Misprints, original sin and the love of God
Over the Easter period a news story which caught my attention was the report that a mix up at the printers resulted in Acomb parish church in Yorkshire being delivered four banners declaring the good news that ‘Chris is risen.’ This is not, of course, the first time that such a misprint has occurred and what interests me is the way in which, if you think about them carefully enough, misprints can point you towards theological truth.
This is true, for instance of the misprint which declared ‘Glory to God in the high st’ rather than ‘Glory to God in the highest.’ This mistake reminds us that God is to be glorified in the day to day life of the high street and not just in church buildings on Sundays. In the same way the declaration ‘Chris is risen,’ although also a mistake, bears witness to a vital aspect of the Easter message.
To understand why this is the case we need to first of all to understand the problem to which the Easter message offers the solution. That problem is the existence of sin.
No one who is prepared to be honest about the human condition in general, or about their own life in particular, can deny the existence of sin. Sin is the failure to live as God made us to live and that is something that is true of all of us, as our troubled consciences make clear (this is a point made brilliantly by C S Lewis in the opening chapters of his book Mere Christianity).
As St. Paul puts it in Romans 3:23 ‘all have sinned and fallen short of the glory of God.’ To quote the classic words of the Book of Common Prayer, what this means is that:
‘We have erred and strayed from thy ways like lost sheep, we have followed too much the devices and desires of our own hearts, we have offended against thy holy laws, we have left undone those things which we ought to have done, and we have done those things which we ought not to have done, and there is no health in us.’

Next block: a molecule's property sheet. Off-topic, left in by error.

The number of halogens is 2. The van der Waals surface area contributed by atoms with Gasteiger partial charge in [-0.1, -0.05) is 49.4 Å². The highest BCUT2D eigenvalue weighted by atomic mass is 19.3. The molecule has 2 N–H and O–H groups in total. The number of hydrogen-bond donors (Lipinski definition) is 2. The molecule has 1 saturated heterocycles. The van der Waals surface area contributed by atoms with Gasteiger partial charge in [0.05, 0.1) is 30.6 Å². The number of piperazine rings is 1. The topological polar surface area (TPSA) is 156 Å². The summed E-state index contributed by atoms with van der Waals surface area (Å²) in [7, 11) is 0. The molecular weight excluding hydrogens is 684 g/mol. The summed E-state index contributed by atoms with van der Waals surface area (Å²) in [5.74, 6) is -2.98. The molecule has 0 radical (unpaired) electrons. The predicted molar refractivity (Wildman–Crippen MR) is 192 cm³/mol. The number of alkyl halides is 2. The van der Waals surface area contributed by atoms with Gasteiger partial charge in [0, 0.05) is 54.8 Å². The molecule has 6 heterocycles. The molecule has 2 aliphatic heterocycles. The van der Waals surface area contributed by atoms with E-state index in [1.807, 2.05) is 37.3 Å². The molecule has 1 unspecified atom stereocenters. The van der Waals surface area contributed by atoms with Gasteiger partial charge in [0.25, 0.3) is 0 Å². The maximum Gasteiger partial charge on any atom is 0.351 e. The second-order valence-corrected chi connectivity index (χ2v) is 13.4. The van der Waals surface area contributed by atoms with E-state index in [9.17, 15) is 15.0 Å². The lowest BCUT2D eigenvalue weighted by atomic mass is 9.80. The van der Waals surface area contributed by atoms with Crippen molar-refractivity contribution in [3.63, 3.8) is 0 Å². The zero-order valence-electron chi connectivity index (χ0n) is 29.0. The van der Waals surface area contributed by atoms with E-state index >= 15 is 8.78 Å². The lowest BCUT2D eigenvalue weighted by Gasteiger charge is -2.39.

Furthermore, there is no area of our lives which sin does not affect. As the Church of England’s Homily ‘Of the Misery of all Mankind’ puts it:
‘…truly there be imperfections in our best works: we do not love God so much, as we ought to do, with all our heart, mind, and power; we do not fear God so much, as we ought to do; we do not pray to God, but with great and many imperfections; we give, forgive, believe, love, and hope unperfectly; we speak, think, and do unperfectly; we fight against the devil, the world, and the flesh unperfectly.’
This bias towards sin is not something that only affects us today. The witness of Scripture and the evidence of human history both tell us that what is wrong with humanity goes right back to the very origins of the human race (hence the term ‘original sin’). There is something wrong with human nature that has affected and continues to affect every single generation of human beings. In the words of Article IX of the Thirty Nine Articles (the historic doctrinal standard of the Church of England), there is a ‘fault and corruption of the Nature of every man, that naturally is ingendered of the offspring of Adam; whereby man is very far gone from original righteousness , and is of his own nature inclined to evil.’
The existence of sin as an endemic feature of human existence relates to the declaration that ‘Chris is risen’ because this misprint points us to God’s solution to original sin.
It is sometimes asked why, if God is love (1 John 4:16), he does not simply overlook or tolerate our sinfulness. The answer is that he will not do this precisely because he is love. As C S Lewis notes in his book The Problem of Pain:
‘… Love, in its own nature, demands the perfecting of the beloved; …the mere ‘kindness’ which tolerates anything except suffering in its object is, in that respect, at the opposite pole from Love. When we fall in love with a woman, do we cease to care whether she is clean or dirty, fair or foul? Do we not rather then first begin to care? Does any woman regard it as a sign of love in a man that he neither knows nor cares how she is looking? Love may, indeed, love the beloved when her beauty is lost: but not because it is lost. Love may forgive all infirmities and love still in spite of them: but Love cannot cease to will their removal. Love is more sensitive than hatred itself to every blemish in the beloved; his ‘feeling is more soft and sensible than are the tender horns of cockled snails.’ Of all powers he forgives most, but he condones least: he is pleased with little, but demands all.